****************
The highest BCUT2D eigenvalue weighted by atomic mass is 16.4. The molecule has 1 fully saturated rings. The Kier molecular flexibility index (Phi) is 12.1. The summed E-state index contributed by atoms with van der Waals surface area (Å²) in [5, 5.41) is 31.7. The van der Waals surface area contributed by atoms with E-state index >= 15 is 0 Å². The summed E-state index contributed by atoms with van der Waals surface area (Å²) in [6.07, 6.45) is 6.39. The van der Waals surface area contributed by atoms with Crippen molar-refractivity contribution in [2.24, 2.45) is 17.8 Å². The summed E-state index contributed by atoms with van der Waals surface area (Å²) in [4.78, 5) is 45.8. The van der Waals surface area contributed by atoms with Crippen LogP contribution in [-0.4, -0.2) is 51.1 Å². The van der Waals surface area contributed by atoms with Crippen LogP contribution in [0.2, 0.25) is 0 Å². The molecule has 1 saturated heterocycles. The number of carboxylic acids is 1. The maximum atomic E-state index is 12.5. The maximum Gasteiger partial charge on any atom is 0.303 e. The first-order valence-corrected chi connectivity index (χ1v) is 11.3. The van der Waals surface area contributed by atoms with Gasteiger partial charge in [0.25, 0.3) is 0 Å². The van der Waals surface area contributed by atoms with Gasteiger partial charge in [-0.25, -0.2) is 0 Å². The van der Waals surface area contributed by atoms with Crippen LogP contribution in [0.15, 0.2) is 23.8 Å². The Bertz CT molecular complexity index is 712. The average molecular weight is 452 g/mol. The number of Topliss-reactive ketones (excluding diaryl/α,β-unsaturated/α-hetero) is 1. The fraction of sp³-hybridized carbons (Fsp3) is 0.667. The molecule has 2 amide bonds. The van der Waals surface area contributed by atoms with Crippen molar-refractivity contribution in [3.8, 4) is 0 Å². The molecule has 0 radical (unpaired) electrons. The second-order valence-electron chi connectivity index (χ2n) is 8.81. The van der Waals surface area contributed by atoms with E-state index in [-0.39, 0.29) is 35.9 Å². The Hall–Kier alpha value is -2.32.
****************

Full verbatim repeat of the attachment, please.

The highest BCUT2D eigenvalue weighted by atomic mass is 16.4. The molecule has 1 fully saturated rings. The Kier molecular flexibility index (Phi) is 12.1. The summed E-state index contributed by atoms with van der Waals surface area (Å²) in [5, 5.41) is 31.7. The van der Waals surface area contributed by atoms with E-state index >= 15 is 0 Å². The summed E-state index contributed by atoms with van der Waals surface area (Å²) in [6.07, 6.45) is 6.39. The van der Waals surface area contributed by atoms with Crippen molar-refractivity contribution in [2.24, 2.45) is 17.8 Å². The summed E-state index contributed by atoms with van der Waals surface area (Å²) in [4.78, 5) is 45.8. The van der Waals surface area contributed by atoms with Crippen LogP contribution in [-0.4, -0.2) is 51.1 Å². The van der Waals surface area contributed by atoms with Crippen LogP contribution in [0.2, 0.25) is 0 Å². The molecule has 1 saturated heterocycles. The number of carboxylic acids is 1. The maximum atomic E-state index is 12.5. The maximum Gasteiger partial charge on any atom is 0.303 e. The first-order valence-corrected chi connectivity index (χ1v) is 11.3. The van der Waals surface area contributed by atoms with Gasteiger partial charge in [0.25, 0.3) is 0 Å². The van der Waals surface area contributed by atoms with Gasteiger partial charge in [-0.25, -0.2) is 0 Å². The van der Waals surface area contributed by atoms with Crippen LogP contribution in [0.15, 0.2) is 23.8 Å². The Bertz CT molecular complexity index is 712. The average molecular weight is 452 g/mol. The number of Topliss-reactive ketones (excluding diaryl/α,β-unsaturated/α-hetero) is 1. The fraction of sp³-hybridized carbons (Fsp3) is 0.667. The molecule has 2 amide bonds. The van der Waals surface area contributed by atoms with Crippen molar-refractivity contribution in [3.8, 4) is 0 Å². The molecule has 0 radical (unpaired) electrons. The second-order valence-electron chi connectivity index (χ2n) is 8.81. The van der Waals surface area contributed by atoms with E-state index in [-0.39, 0.29) is 35.9 Å². The Hall–Kier alpha value is -2.32.